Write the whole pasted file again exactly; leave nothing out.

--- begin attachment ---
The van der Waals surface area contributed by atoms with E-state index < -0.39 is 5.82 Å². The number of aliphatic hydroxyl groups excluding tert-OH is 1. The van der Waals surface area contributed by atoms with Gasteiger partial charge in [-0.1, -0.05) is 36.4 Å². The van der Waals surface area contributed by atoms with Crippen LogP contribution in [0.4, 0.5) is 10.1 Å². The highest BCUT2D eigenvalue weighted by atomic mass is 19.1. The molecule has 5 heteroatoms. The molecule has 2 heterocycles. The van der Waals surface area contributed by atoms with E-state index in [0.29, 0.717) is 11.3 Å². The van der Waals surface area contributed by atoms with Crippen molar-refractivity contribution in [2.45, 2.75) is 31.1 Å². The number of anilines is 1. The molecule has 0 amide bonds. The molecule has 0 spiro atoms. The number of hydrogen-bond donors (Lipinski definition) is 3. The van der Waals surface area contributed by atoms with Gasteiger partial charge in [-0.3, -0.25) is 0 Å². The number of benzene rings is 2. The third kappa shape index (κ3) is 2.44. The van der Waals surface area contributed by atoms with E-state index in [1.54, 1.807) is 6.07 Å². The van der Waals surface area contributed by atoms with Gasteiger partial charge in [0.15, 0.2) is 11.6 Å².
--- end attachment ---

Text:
The van der Waals surface area contributed by atoms with E-state index < -0.39 is 5.82 Å². The number of aliphatic hydroxyl groups excluding tert-OH is 1. The van der Waals surface area contributed by atoms with Gasteiger partial charge in [-0.1, -0.05) is 36.4 Å². The van der Waals surface area contributed by atoms with Crippen LogP contribution in [0.4, 0.5) is 10.1 Å². The highest BCUT2D eigenvalue weighted by atomic mass is 19.1. The molecule has 5 heteroatoms. The molecule has 2 heterocycles. The van der Waals surface area contributed by atoms with E-state index in [0.29, 0.717) is 11.3 Å². The van der Waals surface area contributed by atoms with Crippen molar-refractivity contribution in [2.45, 2.75) is 31.1 Å². The number of anilines is 1. The molecule has 0 amide bonds. The molecule has 0 spiro atoms. The number of hydrogen-bond donors (Lipinski definition) is 3. The van der Waals surface area contributed by atoms with Gasteiger partial charge in [-0.3, -0.25) is 0 Å². The number of benzene rings is 2. The third kappa shape index (κ3) is 2.44. The van der Waals surface area contributed by atoms with E-state index in [1.54, 1.807) is 6.07 Å². The van der Waals surface area contributed by atoms with Gasteiger partial charge in [0.15, 0.2) is 11.6 Å².